Andrew Neil offers a portrait of Margaret Thatcher via the voices of those she governed.
Hayden Lorimer explores the double life of Walter Poucher, photographer and perfumer.
Trevor Cox on the physics behind the way orchestral instruments make their unique sound.
Michael Symmons Roberts explores why so many poets choose to become opera librettists.
Martha Reeves uncovers the politics of the disco movement, beginning in New York.
As the world watches the pandas in Edinburgh zoo, Philip Dodd investigates their allure.
Stories from the Poppy Factory in Surrey, where poppies are made for Remembrance Sunday.
Reverend Richard Coles explores the science of sacred sounds.
Jonathan Freedland addresses the knotty problem of MPs' pay and conditions.
Stanley Jones, legendary print maker, in the Curwen Studio with artist Susan Aldworth.
1941. A British psychiatrist is sent to a safe house in Surrey to examine POW Rudolf Hess.
Memories of playwright Terence Rattigan from people who had a close connection to him
Jon Manel investigates the world of the apprentice.
Jolyon Jenkins tells the story of the Spanish boy chosen as a reincarnated Tibetan lama.
Tom Holland explores the continuing appeal of Homer's Odyssey. Why should that be?
The Roman Way explores aspects of everyday life in the Roman Empire, two millennia ago.
What drives extremist violence? Daniel Pick reveals the story of an attempt to find out.
Prof Murray Pittock explores the origins of Scottish nationalism
Elinor Goodman asks if Prince Charles's campaigning will bring a new style of monarchy.
James Naughtie follows the Royal Shakespeare Company as it celebrates its 50th birthday
Prof Robert Winston looks at music with a scientist's eye
Stephanie Flanders sets out on the search for growth in Britain's economy
As more of us work in open plan spaces, Claudia Hammond goes in search of the ideal office
Jonathan Glancey investigates Paris's secret underground maze of tunnels.
Rory Cellan-Jones traces its roots
Rev Richard Coles returns to his childhood musical hero, with some unexpected twists.
Ian Marchant explores whether trees really do have miraculous powers.
Chris Ledgard asks if gender testing will mean a level playing field for female athletes.
Gyles Brandreth investigates the mystery of the missing teddy bears, the first ever made.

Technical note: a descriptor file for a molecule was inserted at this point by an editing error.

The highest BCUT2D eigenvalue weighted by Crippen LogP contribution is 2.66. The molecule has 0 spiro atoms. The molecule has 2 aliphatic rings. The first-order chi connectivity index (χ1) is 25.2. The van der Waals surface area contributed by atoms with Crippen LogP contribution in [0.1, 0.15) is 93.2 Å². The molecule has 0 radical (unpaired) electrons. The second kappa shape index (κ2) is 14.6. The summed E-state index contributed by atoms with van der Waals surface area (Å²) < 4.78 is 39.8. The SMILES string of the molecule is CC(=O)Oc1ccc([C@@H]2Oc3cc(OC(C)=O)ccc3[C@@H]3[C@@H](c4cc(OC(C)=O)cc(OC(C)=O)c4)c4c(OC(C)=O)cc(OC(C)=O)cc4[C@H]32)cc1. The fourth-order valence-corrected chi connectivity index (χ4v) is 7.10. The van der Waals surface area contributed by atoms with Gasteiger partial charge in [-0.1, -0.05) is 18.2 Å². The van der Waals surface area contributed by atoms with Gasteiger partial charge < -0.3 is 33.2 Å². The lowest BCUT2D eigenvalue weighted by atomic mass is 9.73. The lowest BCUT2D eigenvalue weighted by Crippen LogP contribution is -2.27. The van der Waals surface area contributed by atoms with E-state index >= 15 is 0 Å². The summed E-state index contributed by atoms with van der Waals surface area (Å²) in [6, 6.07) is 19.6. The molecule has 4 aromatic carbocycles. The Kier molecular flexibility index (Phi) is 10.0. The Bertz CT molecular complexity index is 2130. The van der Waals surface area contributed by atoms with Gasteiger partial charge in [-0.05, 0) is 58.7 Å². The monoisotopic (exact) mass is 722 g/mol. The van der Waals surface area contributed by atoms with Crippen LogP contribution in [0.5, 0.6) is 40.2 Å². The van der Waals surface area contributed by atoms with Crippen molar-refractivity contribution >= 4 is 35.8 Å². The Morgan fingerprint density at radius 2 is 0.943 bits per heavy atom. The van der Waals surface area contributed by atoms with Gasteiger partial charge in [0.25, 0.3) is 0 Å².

The search for an elusive watery wonder in the aftermath of Sri Lanka's civil war.
In a series mixing science with art, myth and poetry, Paul Farley explores sleep
Materials scientist Mark Miodownik asks whether we could live without cash.
Sean Rocks discovers how soul music and blues first gained an audience in 1960s Ireland.
Paul Gambaccini meets sound engineers James Lock and Geoff Emerick.
Matthew Parris presents memorable despatches sent home by British diplomats down the ages
Mark D'Arcy examines the controversial approach of the Commons Speaker John Bercow.
Chris Bowlby tells the story of the attempt to rescue East Germany's Stasi secret files.
At a time of change and turmoil in the Middle East, what is happening inside Israel?
What now for the welfare state, 70 years after the Beveridge report?
Are today's 18-25s the "Never Had It" generation? #neverhadit.
Sound recordist Chris Watson captures 24 hours in the life of Newcastle Central Station.
Lucy Mangan explores our obsession with pens, paper and the paraphernalia of office life.
Michael Blastland lays out the history of economic ideas
Series telling the story of funk music.
Naftali Brawer delves into the ancient texts of the Talmud
Comedian Danny Robins explores the global Swedish cultural explosion conquering the world.
Do assumptions about teenage pregnancy stand up to scrutiny? Miranda Sawyer investigates.
Sarfraz Manzoor looks at the life of a teetotaller in the UK.
Jimmy Page, Mark Knopfler, Phil Manzanera and Cliff Richard on Hank Marvin.
Robin Aitken examines the relationship between the Conservative Party and the police.